Holiday Gifts for Fans of the Big and Small Screen
From essential box sets to writers’ wisdom: stocking fillers and the gifts that keep on giving for your watching pleasure
Austin Film Festival has always celebrated the author above all, and its scriptwriter conversations have become an unmissable part of the annual programming. So what's a more fitting way to learn about the craft, the secrets, the stories, and the ups and downs of life in the writers' room than AFF's latest compilation of the best of those Q&As, this time tuning in to TV's finest? It's filled with must-read conversations between matched talents: Paul Feig discussing Arrested Development with Mitchell Hurwitz, or Damon Lindelof asking Chris Carter about the challenge of keeping a mystery over multiple seasons of The X-Files. Give your favorite aspiring screenwriter a triple gift by adding the earlier volumes of the On Story series (Screenwriters and Filmmakers on Their Iconic Films and Screenwriters and Their Craft) and help keep peak TV going! – Richard Whittaker
www.criterion.com/channel, $9.99/month; $89.99/year
The grieving period amongst cinephiles for FilmStruck, the streaming platform from TCM and the Criterion Collection that came and went too quickly, was short-lived. Criterion, always on a mission to broaden the availability of cinema's greatest pleasures, is here to ease your worries with the launch of the Criterion Channel, a freestanding service that is currently aiming for a spring 2019 release. The bells and whistles of FilmStruck remain: the rarities and the classics, director/actor retrospectives, commentaries for those films you hold dear, etc. Criterion is currently holding charter subscriptions for a 30-day free trial and a reduced membership, along with several other perks. Get those submissions in now for what is sure to be the essential streaming platform. – Julian DeBerry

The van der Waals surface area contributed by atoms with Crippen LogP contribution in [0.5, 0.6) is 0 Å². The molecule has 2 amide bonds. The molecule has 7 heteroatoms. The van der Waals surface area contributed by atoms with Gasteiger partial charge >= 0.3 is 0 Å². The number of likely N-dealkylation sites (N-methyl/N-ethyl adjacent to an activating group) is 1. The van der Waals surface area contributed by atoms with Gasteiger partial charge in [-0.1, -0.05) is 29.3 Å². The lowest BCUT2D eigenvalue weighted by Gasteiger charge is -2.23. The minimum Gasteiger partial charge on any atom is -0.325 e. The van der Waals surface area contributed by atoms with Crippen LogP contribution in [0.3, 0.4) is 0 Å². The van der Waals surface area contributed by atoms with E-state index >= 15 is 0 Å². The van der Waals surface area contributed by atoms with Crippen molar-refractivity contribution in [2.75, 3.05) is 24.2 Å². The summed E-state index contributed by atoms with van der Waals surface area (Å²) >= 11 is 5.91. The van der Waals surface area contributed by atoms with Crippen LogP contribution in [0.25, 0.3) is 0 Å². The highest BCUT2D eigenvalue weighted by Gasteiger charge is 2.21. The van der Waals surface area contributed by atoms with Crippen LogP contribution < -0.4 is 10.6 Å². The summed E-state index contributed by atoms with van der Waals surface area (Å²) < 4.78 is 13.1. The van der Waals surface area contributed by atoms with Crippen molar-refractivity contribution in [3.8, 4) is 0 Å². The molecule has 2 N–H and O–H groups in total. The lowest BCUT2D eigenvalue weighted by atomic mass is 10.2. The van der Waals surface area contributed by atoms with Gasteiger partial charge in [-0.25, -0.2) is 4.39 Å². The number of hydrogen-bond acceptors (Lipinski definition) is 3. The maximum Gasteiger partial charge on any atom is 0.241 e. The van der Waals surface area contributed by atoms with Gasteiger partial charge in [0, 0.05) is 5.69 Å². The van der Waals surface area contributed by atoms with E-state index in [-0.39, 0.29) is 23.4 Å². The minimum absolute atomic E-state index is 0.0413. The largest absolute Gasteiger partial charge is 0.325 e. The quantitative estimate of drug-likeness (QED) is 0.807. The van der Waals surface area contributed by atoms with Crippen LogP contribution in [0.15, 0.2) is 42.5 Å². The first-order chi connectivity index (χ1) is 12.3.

Digital TV AntennaVarious brands, $25-60
So you've got Netflix and Hulu and Shudder (oh my!) and you want to cut the cable, but what about the local news, and maybe you still want your Austin traffic report? If you're sick of paying for stations you don't want but can't stomach losing Masterpiece Theatre, the new wave of digital antennas brings back the golden age of TV, complete with commercial breaks. All the local stations are required by the FCC to provide free-to-air broadcast channels, so you can still catch Meet the Press if you must: But beyond that, there's a whole realm of archive stations that they rebroadcast, like MeTV (vintage comedies and family entertainment), Grit (all cowboy shows and movies, all the time), and the game show reruns on Buzzr (watch Sixties episodes of What's My Line and realize that Betty White is immortal). Forget the old bunny ears: Modern antennas are about the size of a piece of paper. – R.W.
It's the Swedish director's 100th birthday, and the Criterion Collection is here to celebrate with an immaculately conceived set that confirms physical media is still the way to go. Ingmar Bergman, arguably the most iconic director for a company that specializes in releasing renowned films from around the globe, had an immensely valuable and long career. A director known for his existentialism and "serious art-house pictures," this 39-film set (with an additional 248-page book of essays and stills) is curated like a film festival. It is as comprehensive of a release as any for the company and will provide you the fluctuating changes of a man too often associated with grimness. Seek this mammoth of a set out and indulge yourself with one of the all-time greats. – J.D.